More generally, the **degree sequence** of a hypergraph is the non-increasing sequence of its vertex degrees. A sequence is ** -graphic** if it is the degree sequence of some -uniform hypergraph. In particular, a -graphic sequence is graphic. Deciding if a given sequence is -graphic is doable in polynomial time for via the Erdős–Gallai theorem but is NP-complete for all .^{[6]}

- A vertex with degree 0 is called an isolated vertex.
- A vertex with degree 1 is called a leaf vertex or end vertex or a pendant vertex, and the edge incident with that vertex is called a pendant edge. In the graph on the right, {3,5} is a pendant edge. This terminology is common in the study of trees in graph theory and especially trees as data structures.
- A vertex with degree
*n*− 1 in a graph on*n*vertices is called a dominating vertex.

- If each vertex of the graph has the same degree
*k*, the graph is called a*k*-regular graph and the graph itself is said to have degree*k*. Similarly, a bipartite graph in which every two vertices on the same side of the bipartition as each other have the same degree is called a biregular graph. - An undirected, connected graph has an Eulerian path if and only if it has either 0 or 2 vertices of odd degree. If it has 0 vertices of odd degree, the Eulerian path is an Eulerian circuit.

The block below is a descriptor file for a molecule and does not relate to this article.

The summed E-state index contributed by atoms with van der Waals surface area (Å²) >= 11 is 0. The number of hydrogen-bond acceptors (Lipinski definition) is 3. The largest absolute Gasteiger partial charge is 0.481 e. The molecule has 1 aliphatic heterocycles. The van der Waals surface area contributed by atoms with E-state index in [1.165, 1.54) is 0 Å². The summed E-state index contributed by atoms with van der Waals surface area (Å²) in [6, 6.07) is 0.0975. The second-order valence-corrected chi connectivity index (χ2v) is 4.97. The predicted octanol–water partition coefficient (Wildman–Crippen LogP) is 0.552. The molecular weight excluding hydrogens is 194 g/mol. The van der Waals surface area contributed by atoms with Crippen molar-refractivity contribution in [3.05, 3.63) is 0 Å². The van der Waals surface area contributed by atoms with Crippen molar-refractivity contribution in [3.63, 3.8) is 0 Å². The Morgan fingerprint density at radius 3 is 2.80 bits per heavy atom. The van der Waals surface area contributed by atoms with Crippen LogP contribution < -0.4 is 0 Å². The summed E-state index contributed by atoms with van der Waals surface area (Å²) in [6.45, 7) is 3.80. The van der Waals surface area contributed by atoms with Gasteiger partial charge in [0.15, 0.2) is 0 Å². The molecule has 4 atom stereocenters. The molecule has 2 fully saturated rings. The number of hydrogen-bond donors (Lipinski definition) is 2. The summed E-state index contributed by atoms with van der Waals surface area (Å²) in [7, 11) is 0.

- A directed graph is a directed pseudoforest if and only if every vertex has outdegree at most 1. A functional graph is a special case of a pseudoforest in which every vertex has outdegree exactly 1.
- By Brooks' theorem, any graph
*G*other than a clique or an odd cycle has chromatic number at most Δ(*G*), and by Vizing's theorem any graph has chromatic index at most Δ(*G*) + 1. - A
*k*-degenerate graph is a graph in which each subgraph has a vertex of degree at most*k*.

**^**Diestel, Reinhard (2005).*Graph Theory*(3rd ed.). Berlin, New York: Springer-Verlag. pp. 5, 28. ISBN 978-3-540-26183-4.**^**Ciotti, Valerio; Bianconi, Giestra; Capocci, Andrea; Colaiori, Francesca; Panzarasa, Pietro (2015). "Degree correlations in signed social networks".*Physica A: Statistical Mechanics and Its Applications*.**422**: 25–39. arXiv:1412.1024. Bibcode:2015PhyA..422...25C. doi:10.1016/j.physa.2014.11.062. S2CID 4995458. Archived from the original on 2021-10-02. Retrieved 2021-02-10.**^**Saberi, Majerid; Khosrowabadi, Reza; Khatibi, Ali; Misic, Bratislav; Jafari, Gholamreza (January 2021). "Topological impact of negative links on the stability of resting-state brain network".*Scientific Reports*.**11**(1): 2176. Bibcode:2021NatSR..11.2176S. doi:10.1038/s41598-021-81767-7. PMC 7838299. PMID 33500525.**^**Grossman, Peter (2009).*Discrete Mathematics for Computing*. Bloomsbury. p. 185. ISBN 978-0-230-21611-2.**^**Diestel (2005), p. 216.**^**Deza, Antoine; Levin, Asaf; Meesum, Syed M.; Onn, Shmuel (January 2018). "Optimization over Degree Sequences".*SIAM Journal on Discrete Mathematics*.**32**(3): 2067–2079. arXiv:1706.03951. doi:10.1137/17M1134482. ISSN 0895-4801. S2CID 52039639.